The terms business, company and corporation are often used interchangeably by the general public. However, there are some significant differences and definite benefits.
Most Important Benefit
Corporations enjoy a variety of benefits and perks. The greatest benefit of all is limited liability. It means that stockholders can reap the benefits of profits through dividends and stocks, but they can’t be held personally liable for the company’s debts or a product problem. The only real risk to stockholders is losing the money they invested in the corporation.
What it Is
A corporation is a legal entity that’s often referred to as a “legal person.” It’s completely distinct and separate from the founders or owners. The Supreme Court ruled in 1886 that corporations were entitled to many of the same rights and responsibilities as an individual under the Fourteenth Amendment. Corporations can:
- Pay taxes
- Sue and be sued
- Own assets
- Enter into contracts
- Loan and borrow money
- Hire employees
Anyone Can Form One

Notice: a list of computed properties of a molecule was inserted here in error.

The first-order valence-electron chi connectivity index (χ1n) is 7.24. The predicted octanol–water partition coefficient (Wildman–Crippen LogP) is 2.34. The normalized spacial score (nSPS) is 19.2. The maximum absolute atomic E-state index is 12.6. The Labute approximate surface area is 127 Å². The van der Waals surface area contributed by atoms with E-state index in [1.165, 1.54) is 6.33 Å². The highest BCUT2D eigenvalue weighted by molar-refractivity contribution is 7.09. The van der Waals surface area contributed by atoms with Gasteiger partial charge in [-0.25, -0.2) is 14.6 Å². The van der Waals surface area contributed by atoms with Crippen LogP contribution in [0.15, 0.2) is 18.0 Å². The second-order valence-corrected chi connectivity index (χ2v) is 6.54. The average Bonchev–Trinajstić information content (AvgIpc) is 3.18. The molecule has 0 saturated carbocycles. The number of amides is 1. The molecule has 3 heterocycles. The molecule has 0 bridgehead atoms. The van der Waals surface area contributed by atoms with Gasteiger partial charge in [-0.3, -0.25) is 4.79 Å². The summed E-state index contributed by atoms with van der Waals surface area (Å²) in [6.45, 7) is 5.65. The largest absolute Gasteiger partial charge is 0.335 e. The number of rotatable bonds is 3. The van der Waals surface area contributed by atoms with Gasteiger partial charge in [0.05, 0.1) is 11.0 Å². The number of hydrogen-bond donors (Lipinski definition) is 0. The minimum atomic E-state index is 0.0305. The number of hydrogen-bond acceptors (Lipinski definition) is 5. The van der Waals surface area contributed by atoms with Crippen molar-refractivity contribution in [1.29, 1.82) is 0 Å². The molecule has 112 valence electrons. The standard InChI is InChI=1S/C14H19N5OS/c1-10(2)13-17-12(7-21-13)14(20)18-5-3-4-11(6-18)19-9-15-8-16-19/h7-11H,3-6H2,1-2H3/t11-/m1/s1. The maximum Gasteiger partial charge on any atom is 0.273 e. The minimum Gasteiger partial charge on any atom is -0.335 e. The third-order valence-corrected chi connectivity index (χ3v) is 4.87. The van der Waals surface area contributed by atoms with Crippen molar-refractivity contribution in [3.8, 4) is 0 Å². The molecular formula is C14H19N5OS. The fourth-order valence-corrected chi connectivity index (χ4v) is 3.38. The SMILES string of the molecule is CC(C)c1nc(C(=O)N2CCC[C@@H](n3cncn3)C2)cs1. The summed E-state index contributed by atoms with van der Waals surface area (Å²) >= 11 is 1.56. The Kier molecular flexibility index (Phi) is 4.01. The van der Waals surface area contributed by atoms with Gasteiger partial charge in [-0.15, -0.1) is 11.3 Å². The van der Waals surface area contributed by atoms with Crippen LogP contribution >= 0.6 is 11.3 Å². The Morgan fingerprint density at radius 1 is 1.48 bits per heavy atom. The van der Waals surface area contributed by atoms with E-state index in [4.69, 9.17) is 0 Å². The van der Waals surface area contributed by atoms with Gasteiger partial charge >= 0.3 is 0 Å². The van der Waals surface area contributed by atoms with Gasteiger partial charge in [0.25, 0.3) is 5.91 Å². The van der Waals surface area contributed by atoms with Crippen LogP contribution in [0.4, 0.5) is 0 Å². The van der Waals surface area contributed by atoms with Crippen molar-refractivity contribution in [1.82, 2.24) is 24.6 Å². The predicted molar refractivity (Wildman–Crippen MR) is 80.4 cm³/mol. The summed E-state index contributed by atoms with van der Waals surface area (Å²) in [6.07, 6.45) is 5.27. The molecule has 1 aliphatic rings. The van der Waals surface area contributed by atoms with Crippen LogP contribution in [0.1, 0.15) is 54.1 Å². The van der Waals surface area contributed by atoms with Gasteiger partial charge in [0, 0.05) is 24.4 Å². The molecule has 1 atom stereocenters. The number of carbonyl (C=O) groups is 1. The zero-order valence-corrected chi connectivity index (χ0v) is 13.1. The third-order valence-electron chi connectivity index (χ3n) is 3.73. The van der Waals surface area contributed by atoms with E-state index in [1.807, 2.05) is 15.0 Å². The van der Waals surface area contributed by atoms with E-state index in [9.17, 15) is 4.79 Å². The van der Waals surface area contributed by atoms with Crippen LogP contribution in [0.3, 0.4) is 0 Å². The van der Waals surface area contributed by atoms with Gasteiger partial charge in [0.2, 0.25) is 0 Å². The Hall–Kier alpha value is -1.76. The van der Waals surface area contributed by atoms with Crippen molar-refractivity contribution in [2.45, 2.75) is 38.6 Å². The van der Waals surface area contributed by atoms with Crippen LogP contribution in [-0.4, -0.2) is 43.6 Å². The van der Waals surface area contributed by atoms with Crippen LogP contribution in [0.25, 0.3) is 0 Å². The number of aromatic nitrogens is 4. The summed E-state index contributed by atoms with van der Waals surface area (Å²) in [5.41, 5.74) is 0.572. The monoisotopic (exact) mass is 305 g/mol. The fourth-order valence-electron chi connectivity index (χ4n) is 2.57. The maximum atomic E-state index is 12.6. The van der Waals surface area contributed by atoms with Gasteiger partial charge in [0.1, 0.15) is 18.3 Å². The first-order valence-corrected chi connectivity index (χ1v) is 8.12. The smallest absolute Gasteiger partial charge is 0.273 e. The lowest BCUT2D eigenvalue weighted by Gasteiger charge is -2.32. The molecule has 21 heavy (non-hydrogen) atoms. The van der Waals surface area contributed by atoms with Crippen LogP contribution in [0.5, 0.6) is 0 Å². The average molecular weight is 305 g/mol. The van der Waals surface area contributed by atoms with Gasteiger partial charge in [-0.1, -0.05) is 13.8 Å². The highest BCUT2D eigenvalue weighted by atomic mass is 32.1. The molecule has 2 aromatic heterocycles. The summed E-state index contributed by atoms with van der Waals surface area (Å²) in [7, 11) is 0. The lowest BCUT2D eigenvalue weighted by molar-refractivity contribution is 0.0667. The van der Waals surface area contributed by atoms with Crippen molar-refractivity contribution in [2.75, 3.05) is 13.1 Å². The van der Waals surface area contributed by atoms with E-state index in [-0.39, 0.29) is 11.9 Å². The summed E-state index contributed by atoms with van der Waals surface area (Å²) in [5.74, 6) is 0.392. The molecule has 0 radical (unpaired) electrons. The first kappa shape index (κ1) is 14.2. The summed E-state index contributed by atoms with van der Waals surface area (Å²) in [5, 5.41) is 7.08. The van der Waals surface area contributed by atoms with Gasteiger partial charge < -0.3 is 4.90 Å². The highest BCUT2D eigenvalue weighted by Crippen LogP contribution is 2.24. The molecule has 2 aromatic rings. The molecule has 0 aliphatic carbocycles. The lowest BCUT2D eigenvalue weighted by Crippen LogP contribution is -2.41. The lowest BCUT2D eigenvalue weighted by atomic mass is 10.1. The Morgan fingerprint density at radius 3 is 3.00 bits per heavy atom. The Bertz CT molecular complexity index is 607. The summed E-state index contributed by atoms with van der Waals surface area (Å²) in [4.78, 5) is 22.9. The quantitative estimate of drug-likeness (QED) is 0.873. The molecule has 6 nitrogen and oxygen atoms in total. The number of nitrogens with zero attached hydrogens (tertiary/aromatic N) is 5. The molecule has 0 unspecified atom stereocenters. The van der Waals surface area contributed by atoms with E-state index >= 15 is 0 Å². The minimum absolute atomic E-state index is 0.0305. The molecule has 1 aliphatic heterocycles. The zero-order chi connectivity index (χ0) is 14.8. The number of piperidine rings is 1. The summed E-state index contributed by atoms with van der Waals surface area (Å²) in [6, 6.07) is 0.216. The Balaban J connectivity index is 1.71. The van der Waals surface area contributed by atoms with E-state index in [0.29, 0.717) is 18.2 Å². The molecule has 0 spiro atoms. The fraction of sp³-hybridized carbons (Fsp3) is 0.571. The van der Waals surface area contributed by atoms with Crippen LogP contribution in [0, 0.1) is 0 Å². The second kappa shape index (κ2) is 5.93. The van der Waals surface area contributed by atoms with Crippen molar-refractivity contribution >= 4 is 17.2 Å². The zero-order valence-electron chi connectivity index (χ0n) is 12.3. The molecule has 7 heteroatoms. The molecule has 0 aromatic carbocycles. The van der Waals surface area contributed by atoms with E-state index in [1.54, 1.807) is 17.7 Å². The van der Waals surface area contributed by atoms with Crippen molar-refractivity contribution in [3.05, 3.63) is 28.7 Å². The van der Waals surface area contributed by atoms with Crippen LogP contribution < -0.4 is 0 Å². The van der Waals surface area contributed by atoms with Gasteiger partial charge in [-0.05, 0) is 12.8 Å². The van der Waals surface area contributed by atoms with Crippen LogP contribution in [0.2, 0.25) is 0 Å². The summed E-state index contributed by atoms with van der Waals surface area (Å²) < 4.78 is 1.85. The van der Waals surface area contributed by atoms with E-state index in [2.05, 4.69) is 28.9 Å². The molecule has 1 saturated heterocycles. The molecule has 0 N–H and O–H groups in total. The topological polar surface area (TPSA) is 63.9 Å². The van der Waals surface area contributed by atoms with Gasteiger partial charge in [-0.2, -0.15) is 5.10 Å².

Individuals or a group of people with a shared goal can form a corporation. To be recognized as a legal entity, it must be incorporated. Most corporations are for the purpose of making a profit, but there are also profit and non-profit organizations, along with charities that operate as legal corporations.
A corporation can conduct business under its own name, but it can also conduct business under a completely different name or have subsidiaries with other names that are owned by the parent company.
The Definition Varies
Corporations are created under the laws of the state in which they’re formed, but the exact definition of a corporation can vary among jurisdictions. The founders must file articles of incorporation and issue stock. Stockholders must also elect a board of directors during an annual meeting. The Securities and Exchange Commission (SEC) and federal law regulate public corporations.